In Other Fields
- Arts and entertainment
- In the title of the John Buchan novel and subsequent films (one by Alfred Hitchcock), The Thirty-Nine Steps
- The age American comedian Jack Benny claimed to be for more than 40 years
- "39" is a song by The Cure on their album "Bloodflowers"
- "39" is a song by Tenacious D on their album "Rize of the Fenix"
- "'39" is a track on Queen's album A Night At the Opera. If the tracks on Queen's original studio albums are numbered in sequential order starting with their first, "'39" does in fact fall in the thirty-ninth position
- The retired jersey number of former baseball player Roy Campanella
- The book series "The 39 Clues" revolves around 39 clues hidden around the world.
- Glorious 39 is a 2009 drama film set at the beginning of World War II
- In the CBS reality show Survivor, contestants compete for 39 days.
- The number of signers to the United States Constitution, out of 55 members of the Philadelphia Convention delegates
- The traditional number of times citizens of Ancient Rome hit their slaves when beating them, referred to as "Forty save one"
- The duration, in nanoseconds, of the nuclear reaction in the largest nuclear explosion ever performed (Tsar bomb)
- The number of Scud missiles which Iraq fired at Israel during the Gulf War in 1991
- The code for international direct-dialed phone calls to Italy
- I-39 is the designation for a US interstate highway from Normal, Illinois to Wausau, Wisconsin. I-39 is the 39th shortest of the primary "two digit" Interstates.
- Japanese Internet chat slang for "thank you" when written with numbers (3=san 9=kyu)
- Pier 39 in San Francisco
- The number of the French department Jura
- In Afghanistan, the number 39 is considered unlucky, due to the belief that it is associated with pimps.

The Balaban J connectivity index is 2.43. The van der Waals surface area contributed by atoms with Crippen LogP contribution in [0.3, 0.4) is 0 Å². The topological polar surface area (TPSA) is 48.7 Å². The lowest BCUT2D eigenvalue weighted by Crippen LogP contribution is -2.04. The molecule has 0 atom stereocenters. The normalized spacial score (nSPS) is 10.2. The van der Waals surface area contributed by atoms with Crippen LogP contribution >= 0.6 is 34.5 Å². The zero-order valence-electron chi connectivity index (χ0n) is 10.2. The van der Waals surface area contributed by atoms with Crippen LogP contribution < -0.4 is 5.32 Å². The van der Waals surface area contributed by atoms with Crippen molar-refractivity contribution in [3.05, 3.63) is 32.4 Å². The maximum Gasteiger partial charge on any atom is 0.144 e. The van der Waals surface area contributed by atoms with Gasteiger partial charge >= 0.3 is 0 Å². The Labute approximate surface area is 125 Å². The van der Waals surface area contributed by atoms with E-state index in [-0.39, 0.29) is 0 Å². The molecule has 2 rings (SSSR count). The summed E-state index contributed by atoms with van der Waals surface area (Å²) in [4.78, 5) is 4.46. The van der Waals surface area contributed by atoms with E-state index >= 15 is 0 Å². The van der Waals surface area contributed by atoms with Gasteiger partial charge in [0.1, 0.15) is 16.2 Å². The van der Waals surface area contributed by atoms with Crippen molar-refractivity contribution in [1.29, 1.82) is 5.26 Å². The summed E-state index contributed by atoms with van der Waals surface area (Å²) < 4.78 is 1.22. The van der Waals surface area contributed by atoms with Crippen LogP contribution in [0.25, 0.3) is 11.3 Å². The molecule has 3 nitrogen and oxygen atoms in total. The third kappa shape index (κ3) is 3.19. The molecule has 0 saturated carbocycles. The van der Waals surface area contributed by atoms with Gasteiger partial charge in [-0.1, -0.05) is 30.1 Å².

Read more about this topic: 39 (number)
Other articles related to "fields, field":
... Like oil, natural gas is often found underwater in offshore gas fields such as the North Sea, Corrib Gas Field off Ireland, and the Sable Offshore Energy ... prices have encouraged drillers to revisit fields that, until now, were not considered economically viable ...
... Ice fields are formed by a large accumulation of snow which, through years of compression and freezing, turns into ice ... Due to ice’s susceptibility to gravity, ice fields usually form over large areas that are basins or atop plateaus thus allowing a continuum of ice to form over the landscape and not be interrupted by ... Glaciers often form on the edges of ice fields serving as gravity-propelled drains on the ice field which is in turn replenished by the ice field’s snowfall ...
... each frame is divided into two consecutive fields, one containing all even lines, another with the odd lines ... The fields are captured in succession at a rate twice that of the nominal frame rate ... PAL and SECAM systems have a rate of 25 frames/s or 50 fields/s, while the NTSC system delivers 29.97 frames/s or 59.94 fields/s ...
... The only large ice fields in mainland Europe are in Norway (e.g ... There are a several dozen small ice fields in the Alps and tiny remnants of permanent ice in Sweden, the Apennines, the Pyrenees and the Balkans ... Since the disappearance of the last remaining ice field in Andalucía, with the eventual disappearance of the Corral del Veluta glacier in 1913, the southernmost surviving permanent ice field in continental Europe ...
... Elysian Fields was founded in 1995 and have released five full length records (six counting one produced by Steve Albini that was suppressed) ... Besides Elysian Fields, Charles has other projects ... Elysian Fields' version of Bob Dylan's "Tangled up in Blue" can be heard in the film's credits ...
Famous quotes containing the word fields:
“Earth has not anything to show more fair:
Dull would he be of soul who could pass by
A sight so touching in its majesty:
This city now doth, like a garment, wear
The beauty of the morning; silent, bare,
Ships, towers, domes, theatres and temples lie
Open unto the fields and to the sky;
All bright and glittering in the smokeless air.”
—William Wordsworth (17701850)